If there’s one thing that every human on this earth has in common, it is that, at some point, we will have to deal with death. And while the contours of grief are different in every case, it is a comfort in a wild epoch to know that there are books out there, nonfiction and fiction, memoirs and beyond, that can provide something like comfort and succor. Here are 25 books that look straight into the face of death and reveal something new about what it’s like to be alive, saddled with that terrible knowledge that, someday, we will …Read More
“It’s Dangerous to Be a Young Black Male in the United States”: Jesmyn Ward on ‘Men We Reaped’ and Ferguson
Towards the end of Jesmyn Ward’s memoir, Men We Reaped, she discusses some of the statistics for “what it means to be Black and poor in the South.” The facts are stark: in Mississippi, one of the poorest states in the union, where Ward grew up and lives today, 23% live below the poverty level; the median income is $34,473; studies have shown that poverty and lack of education can contribute to as many deaths as heart attacks, strokes, and lung cancer in the US. The state ranks last in the nation on the UN’s Human Development index, which measures life expectancy, literacy, education, and standard of living.
The American South has long been seen as the focus of the country’s Civil Rights Movement, carrying with it the stigma of poverty, racism, and anti-intellectualism. Yet the region has also produced a disproportionate number of intellectuals, poets, and writers, possibly because of the complicated and layered identities each Southerner holds within him- or herself. The South has begotten some of our nation’s most important authors, including prize winners like William Styron, Eudora Welty, Flannery O’Connor, Ralph Ellison, Harper Lee, and that titan of American letters, William Faulkner. These 50 novels are a reminder that the South cannot be defined solely by its failings; it is also responsible for shaping the minds of countless thinkers who offered to American literature essential insights about not only their region but the world at …Read More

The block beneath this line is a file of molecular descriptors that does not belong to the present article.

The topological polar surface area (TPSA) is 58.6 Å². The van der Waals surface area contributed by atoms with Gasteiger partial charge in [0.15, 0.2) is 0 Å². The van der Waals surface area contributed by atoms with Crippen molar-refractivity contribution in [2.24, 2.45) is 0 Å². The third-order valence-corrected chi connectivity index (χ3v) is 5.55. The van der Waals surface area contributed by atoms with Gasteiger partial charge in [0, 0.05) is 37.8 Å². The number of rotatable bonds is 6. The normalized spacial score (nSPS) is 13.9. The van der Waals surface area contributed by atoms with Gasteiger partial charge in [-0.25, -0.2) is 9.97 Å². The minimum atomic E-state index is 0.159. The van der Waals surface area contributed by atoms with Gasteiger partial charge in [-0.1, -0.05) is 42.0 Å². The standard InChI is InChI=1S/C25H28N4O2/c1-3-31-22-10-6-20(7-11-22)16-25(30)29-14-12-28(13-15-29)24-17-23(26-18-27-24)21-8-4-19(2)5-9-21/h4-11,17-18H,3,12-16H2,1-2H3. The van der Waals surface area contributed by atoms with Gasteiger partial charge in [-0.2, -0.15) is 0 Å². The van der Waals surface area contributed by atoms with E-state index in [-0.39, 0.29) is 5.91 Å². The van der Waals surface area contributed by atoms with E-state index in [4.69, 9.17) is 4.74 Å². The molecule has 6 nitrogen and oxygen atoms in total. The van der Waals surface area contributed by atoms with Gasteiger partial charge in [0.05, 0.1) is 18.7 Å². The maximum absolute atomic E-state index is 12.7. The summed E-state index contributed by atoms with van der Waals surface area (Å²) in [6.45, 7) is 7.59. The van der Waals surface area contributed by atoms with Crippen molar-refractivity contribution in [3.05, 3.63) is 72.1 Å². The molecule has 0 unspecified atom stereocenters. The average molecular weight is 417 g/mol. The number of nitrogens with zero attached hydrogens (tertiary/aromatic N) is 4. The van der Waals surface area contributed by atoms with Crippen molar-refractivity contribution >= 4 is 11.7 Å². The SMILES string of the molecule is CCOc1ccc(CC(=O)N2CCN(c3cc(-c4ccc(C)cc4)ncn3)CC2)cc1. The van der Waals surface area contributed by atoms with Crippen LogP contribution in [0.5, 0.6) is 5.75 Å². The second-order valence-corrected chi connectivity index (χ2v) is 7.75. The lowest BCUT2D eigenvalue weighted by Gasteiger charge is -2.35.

Black History Month focuses on history, just like the name suggests. It also suggests, for some people, reading only older, classic books about the history of black people in the United States. Not that we’d ever discourage anyone from revisiting the classics, but there are many recent books worth reading on the matter of the “African-American experience,” however you choose to define that. Here are ten of our favorite recent memoirs, history books, and biographies that deal with the black experience in America.
It’s a new year, and resolutions are flying left and right. Here’s one that’s always on everyone’s mind, beginning of the year or no: how to be a better person. Well, since science keeps proving that reading literary fiction accomplishes that very fact, why not attack a novel in order to spruce up your heart and mind? Click through for 50 novels to make you kinder, cleverer, more productive, and a whole lot more open to the experience of …Read More
So: not that the measure is scientific, but women had a weird year in the culture in 2013. For every ascendant pop diva, there was the inevitable fallout period where people argued endlessly about whether Miley/Beyoncé/etc. were too slutty or too unfeminist or too untalented. The taste left behind was, therefore, mixed. And as I went through to select women who answered to the “women driving the culture” rubric, I realized that to a large extent these women were still fighting to gain a place of leadership. Many of them are making their names in part on the ongoing debate about why it is, in 2013, that women still don’t get a fair shake in most cultural spheres — and this even as they tend to drive the money in this business.
2013’s bounty of long-form journalism, essay collections, biographies, history books, and memoirs covering a broad range of topics — from race and politics in America to unusual childhoods to the current Golden Age of television — has resulted in more than enough great nonfiction to choose from at the end of this year. These ten books merely scratch the surface of all the noteworthy nonfiction published in the last 12 months, but they also represent what we consider the best of the …Read More
Five years ago this month saw the publication of Roberto Bolaño’s 2666 in English. The book topped almost every year-end list and signaled a shift in literary tastes, creating larger audiences for works in translation, historical storylines, and narrative complexity. Between the uncertain future of the publishing industry, the rise of indie presses, new literary magazines, and the Internet and ereaders, the years that followed were bittersweet for the book industry but also a unique and fruitful time for readers. The following 50 books provide several clues as to why that is, and also give a glimpse into the future of …Read More
This past summer, America had a long conversation with itself about its pervasive culture of violence, a culture that often literally consumes the lives of young black men. I’m not saying it was a satisfactory conversation, that anyone came out of it feeling like we’d treated the subject with respect. In fact, I’d say it was just the opposite. There was a lot of loud, loud, loud racist yelling on Fox News, thankfully countered by good and resourceful programming by Melissa Harris-Perry, but mostly the aftertaste was sour. Perhaps that explains why Jesmyn Ward’s new memoir, Men We Reaped, isn’t generating as much public discussion as I would have expected from a brilliant piece of work that also happened to be on point.